The 4th Circuit affirms a district court decision that plaintiff freight train conductor was not disciplined for violation of a safety policy because of his union activities, including serving as the union local chairman; plaintiff has failed to produce any evidence to dispute the railroad’s assertion that employees who reported the safety violations and the disciplinary decision makers did not know of any protected activity by plaintiff.
Plaintiff filed suit against defendant CSX Transportation Inc., alleging two counts of retaliation in violation of the Federal Railroad Safety Act, 49 U.S.C. § 20109. The district court agreed with CSX that none of the CSX employees who witnessed plaintiff’s safety rule violations and initiated disciplinary actions knew about his earlier safety complaints. The court granted summary judgment in favor of CSX.
The parties offer two opposing theories of what constitutes knowledge under the FRSA. Plaintiff argues he can meet the knowledge requirement if any supervisory employee at the company knew of his protected activities at the time of the unfavorable personnel action. CSX says knowledge must be tied to a decision-maker involved in the unfavorable action.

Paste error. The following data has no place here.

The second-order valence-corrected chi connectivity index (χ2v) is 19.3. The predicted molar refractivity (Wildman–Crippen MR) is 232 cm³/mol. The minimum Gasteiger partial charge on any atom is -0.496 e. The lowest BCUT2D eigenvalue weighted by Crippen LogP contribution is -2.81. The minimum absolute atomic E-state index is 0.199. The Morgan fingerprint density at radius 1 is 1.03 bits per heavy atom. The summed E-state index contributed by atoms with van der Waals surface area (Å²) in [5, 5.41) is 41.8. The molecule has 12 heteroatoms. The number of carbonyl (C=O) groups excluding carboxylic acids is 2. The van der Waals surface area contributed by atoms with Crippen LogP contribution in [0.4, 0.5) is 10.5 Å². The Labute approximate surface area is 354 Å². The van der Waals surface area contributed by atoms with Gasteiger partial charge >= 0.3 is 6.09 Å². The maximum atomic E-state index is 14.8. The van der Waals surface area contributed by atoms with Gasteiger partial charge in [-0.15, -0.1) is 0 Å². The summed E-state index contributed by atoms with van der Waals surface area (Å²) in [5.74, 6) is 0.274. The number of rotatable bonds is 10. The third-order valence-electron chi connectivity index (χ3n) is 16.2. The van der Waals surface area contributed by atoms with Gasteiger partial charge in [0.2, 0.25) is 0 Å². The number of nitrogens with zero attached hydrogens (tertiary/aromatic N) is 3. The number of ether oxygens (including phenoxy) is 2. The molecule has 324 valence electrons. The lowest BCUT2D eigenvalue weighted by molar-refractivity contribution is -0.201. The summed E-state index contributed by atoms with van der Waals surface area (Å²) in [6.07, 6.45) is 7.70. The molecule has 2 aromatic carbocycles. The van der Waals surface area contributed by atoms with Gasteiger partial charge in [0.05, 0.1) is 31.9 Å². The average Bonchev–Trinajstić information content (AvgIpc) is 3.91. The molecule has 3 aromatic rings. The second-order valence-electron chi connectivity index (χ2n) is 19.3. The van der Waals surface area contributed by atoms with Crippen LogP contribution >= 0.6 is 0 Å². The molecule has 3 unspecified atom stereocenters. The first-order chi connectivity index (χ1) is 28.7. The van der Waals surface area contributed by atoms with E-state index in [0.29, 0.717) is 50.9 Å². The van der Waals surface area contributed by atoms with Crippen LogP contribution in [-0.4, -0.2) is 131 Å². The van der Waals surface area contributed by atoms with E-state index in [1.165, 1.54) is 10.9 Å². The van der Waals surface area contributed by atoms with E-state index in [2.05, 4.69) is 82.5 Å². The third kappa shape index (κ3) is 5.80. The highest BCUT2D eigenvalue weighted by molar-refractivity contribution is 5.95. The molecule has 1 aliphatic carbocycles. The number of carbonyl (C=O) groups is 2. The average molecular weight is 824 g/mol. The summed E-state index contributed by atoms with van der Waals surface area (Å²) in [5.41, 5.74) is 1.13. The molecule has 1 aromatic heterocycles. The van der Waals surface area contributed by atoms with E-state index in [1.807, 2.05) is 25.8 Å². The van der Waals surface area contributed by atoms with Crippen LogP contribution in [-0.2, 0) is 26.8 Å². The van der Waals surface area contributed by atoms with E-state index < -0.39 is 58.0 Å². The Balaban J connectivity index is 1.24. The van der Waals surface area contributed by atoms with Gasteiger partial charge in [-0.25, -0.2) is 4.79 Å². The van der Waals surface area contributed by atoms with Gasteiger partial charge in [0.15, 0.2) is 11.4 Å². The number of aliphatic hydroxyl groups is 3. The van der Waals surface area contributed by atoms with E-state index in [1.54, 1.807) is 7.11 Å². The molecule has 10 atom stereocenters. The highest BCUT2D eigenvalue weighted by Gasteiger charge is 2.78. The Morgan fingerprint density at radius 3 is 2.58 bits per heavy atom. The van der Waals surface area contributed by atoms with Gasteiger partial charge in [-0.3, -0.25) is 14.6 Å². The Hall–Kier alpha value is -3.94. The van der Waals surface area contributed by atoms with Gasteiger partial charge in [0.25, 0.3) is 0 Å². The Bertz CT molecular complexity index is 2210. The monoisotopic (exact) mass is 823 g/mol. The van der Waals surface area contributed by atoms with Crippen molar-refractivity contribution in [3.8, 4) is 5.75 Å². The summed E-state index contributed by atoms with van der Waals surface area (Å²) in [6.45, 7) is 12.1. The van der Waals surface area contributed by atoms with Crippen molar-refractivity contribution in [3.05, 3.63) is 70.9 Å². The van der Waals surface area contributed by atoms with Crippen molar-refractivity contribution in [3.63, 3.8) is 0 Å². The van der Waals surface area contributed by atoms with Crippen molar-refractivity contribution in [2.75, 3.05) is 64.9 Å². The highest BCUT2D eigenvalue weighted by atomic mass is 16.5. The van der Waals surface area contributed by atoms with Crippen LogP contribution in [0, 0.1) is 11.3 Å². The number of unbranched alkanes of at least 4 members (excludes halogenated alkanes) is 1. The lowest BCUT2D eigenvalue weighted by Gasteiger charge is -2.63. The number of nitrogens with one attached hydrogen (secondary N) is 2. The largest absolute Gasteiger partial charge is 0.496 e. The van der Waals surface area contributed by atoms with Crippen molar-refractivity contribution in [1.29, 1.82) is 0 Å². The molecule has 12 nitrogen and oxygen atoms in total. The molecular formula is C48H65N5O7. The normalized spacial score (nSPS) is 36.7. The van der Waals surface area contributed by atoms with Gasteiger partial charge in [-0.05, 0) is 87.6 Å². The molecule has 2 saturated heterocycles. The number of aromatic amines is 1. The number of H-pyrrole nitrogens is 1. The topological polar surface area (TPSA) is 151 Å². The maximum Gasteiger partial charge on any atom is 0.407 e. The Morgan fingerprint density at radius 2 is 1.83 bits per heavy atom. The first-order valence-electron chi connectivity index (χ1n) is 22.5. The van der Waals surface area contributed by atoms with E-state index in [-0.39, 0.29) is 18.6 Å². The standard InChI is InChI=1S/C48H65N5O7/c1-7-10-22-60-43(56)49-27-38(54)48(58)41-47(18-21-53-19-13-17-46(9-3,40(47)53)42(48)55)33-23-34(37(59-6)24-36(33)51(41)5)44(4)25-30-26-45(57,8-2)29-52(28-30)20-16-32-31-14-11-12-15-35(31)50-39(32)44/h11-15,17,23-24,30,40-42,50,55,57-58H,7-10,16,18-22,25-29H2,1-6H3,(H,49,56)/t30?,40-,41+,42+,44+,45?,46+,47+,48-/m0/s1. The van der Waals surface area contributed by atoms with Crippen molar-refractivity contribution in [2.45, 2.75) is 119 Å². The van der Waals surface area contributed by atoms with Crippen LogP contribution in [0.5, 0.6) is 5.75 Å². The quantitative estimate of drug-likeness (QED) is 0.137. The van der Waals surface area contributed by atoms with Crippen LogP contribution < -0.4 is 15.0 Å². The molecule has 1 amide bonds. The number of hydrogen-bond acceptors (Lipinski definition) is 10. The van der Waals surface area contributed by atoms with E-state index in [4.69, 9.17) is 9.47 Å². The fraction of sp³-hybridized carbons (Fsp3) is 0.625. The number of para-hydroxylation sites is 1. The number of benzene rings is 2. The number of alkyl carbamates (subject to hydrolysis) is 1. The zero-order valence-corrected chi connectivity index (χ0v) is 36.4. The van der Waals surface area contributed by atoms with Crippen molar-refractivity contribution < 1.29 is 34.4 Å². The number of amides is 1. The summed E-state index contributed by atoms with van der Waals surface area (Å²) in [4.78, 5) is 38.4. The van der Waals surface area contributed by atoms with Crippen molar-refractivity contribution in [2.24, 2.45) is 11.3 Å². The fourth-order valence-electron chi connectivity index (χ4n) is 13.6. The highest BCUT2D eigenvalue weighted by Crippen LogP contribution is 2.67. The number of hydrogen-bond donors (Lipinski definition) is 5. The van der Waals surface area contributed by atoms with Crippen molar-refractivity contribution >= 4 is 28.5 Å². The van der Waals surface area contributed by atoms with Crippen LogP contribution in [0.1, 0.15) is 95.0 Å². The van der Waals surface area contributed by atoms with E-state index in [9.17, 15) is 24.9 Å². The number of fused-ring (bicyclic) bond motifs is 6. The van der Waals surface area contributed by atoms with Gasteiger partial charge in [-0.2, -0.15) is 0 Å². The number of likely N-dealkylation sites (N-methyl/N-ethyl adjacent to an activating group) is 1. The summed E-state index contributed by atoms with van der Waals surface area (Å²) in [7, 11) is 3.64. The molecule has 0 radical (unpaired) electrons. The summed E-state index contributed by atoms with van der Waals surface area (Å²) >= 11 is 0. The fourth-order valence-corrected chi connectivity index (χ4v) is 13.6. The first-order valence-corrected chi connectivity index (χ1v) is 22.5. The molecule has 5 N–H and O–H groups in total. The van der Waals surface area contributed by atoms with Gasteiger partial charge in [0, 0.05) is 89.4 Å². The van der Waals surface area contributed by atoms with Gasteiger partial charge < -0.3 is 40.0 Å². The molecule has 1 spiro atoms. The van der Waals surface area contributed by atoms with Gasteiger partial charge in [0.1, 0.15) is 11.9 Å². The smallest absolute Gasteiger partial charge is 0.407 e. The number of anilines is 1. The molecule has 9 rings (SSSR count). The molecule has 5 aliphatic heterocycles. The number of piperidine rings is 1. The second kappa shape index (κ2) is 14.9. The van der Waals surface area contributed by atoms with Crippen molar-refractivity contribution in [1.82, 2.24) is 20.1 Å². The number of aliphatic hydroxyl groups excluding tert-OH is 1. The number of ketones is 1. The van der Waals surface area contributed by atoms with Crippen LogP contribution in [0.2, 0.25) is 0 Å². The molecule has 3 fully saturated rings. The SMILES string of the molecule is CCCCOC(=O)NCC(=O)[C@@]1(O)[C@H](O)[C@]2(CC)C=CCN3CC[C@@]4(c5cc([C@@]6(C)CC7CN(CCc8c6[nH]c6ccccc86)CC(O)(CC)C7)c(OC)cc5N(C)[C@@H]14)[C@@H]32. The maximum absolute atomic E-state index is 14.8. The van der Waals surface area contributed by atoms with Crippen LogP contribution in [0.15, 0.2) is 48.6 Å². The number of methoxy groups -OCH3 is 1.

Although this circuit has not previously had occasion to address the knowledge sufficient to sustain an FRSA retaliation claim, the Administrative Review Board of the U.S. Department of Labor has explained that an employee must establish that the decision makers who subjected him to the alleged adverse action were aware of the protected activity. The ARB has stated it is insufficient to demonstrate that an employer, as an entity, was aware of the protected activity.
We find the cited authorities are sound and persuasive and we therefore adopt the same interpretation: the “knowledge” relevant for an FRSA retaliation claim must be tied to the decision maker involved in the unfavorable personnel action. As the district court concluded, plaintiff failed to show that such knowledge existed here.
CSX has produced declarations from the four employees who observed the safety violations, all of whom attest that they did not know of the complaint or any other safety concerns that plaintiff may have previously raised. Plaintiff has failed to generate a genuine dispute of material fact as to the knowledge element of his claim arising from either of the incidents plaintiff asserts gave rise to his protected activity. His claim fails at the prima facie stage.
Conrad v. CSX Transportation Inc. (Davis, S.J.) No. 15-1035, May 25, 2016; USDC at Baltimore, Md. (Nickerson) Lawrence A. Katz for appellant; Jacqueline M. Holmes, for appellee. VLW 016-2- 088, 12 pp.